“I’m a pediatrician and an anesthesiologist, so I put children to sleep for a living. And I’m an academic, so I put audiences to sleep for free.” – Dr. Elliot Krane, TED, March 2011
That’s how Dr. Elliot Krane opened his TED talk earlier this year… and I think it was brilliant! (Watch here.)
Here’s what I liked about it:
1. It was true to him. Could you imagine Zig Ziglar delivering that opener? It wouldn’t fit him. But for Dr. Krane, it works. There’s nothing worse than seeing a speaker trying to be something s/he’s not. You don’t have to be like anyone else. Just be you.
2. The audience was immediately engaged. It was funny — and safe (your opener is no time for risky jokes) — and it played right into what the audience is likely thinking when a physician/academic takes the stage: “Oh, this guy’s gonna be boring.” Never waste an opening moment with a “Hello” or a “Good to be here!” — connect with your audience immediately.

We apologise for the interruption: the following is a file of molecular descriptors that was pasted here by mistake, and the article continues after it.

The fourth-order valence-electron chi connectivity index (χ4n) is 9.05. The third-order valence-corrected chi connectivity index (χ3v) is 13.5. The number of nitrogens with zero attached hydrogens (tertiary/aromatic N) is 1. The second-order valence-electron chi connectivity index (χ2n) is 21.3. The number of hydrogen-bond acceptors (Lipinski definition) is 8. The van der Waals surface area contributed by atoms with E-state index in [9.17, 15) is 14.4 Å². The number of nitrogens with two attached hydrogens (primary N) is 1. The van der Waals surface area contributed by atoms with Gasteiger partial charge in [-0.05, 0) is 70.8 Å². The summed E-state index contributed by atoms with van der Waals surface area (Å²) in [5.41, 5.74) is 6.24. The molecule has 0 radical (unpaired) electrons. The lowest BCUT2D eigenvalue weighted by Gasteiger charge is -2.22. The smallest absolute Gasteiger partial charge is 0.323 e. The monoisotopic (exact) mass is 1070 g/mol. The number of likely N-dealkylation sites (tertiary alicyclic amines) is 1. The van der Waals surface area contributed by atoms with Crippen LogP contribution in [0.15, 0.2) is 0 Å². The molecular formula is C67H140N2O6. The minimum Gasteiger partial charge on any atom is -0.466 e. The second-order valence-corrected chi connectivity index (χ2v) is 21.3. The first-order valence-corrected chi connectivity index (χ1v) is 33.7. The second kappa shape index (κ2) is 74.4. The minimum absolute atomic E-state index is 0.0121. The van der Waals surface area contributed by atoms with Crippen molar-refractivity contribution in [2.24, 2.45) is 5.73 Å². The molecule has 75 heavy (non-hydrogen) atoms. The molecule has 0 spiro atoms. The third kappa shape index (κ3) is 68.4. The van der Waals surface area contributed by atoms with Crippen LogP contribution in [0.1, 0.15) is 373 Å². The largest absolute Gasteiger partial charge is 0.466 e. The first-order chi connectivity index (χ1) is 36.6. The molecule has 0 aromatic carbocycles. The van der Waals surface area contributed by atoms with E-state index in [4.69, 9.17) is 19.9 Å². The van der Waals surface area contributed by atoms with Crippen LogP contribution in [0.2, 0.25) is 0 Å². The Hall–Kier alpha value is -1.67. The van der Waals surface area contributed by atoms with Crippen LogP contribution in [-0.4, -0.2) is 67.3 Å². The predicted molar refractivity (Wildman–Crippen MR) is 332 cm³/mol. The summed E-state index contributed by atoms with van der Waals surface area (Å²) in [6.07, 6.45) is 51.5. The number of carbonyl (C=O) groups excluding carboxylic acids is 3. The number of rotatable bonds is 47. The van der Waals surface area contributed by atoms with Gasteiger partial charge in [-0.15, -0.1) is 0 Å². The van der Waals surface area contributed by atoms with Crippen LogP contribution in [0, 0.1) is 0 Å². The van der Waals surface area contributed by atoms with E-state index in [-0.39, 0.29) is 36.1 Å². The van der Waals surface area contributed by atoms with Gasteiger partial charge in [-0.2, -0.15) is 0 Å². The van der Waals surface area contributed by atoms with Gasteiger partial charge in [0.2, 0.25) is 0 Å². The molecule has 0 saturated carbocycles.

3. The audience knew what was coming. This is more about the statement that followed his opening joke, when he said, “…I want to bring to you the message that…” If you’re familiar with TED, you know you don’t have much time as a speaker — you have to get in and out and deliver “ideas worth sharing” within just a few minutes. That means you can’t give your audience a chance to get lost. They can’t be wondering during half of your talk, “What is the point of this?”
And there you have it. Three tips for a powerful opening.
See, it doesn’t have to be complicated. But it is critically important.
What’s your favorite opening from a speaker? (It could be your own!) Care to share? Leave a comment below!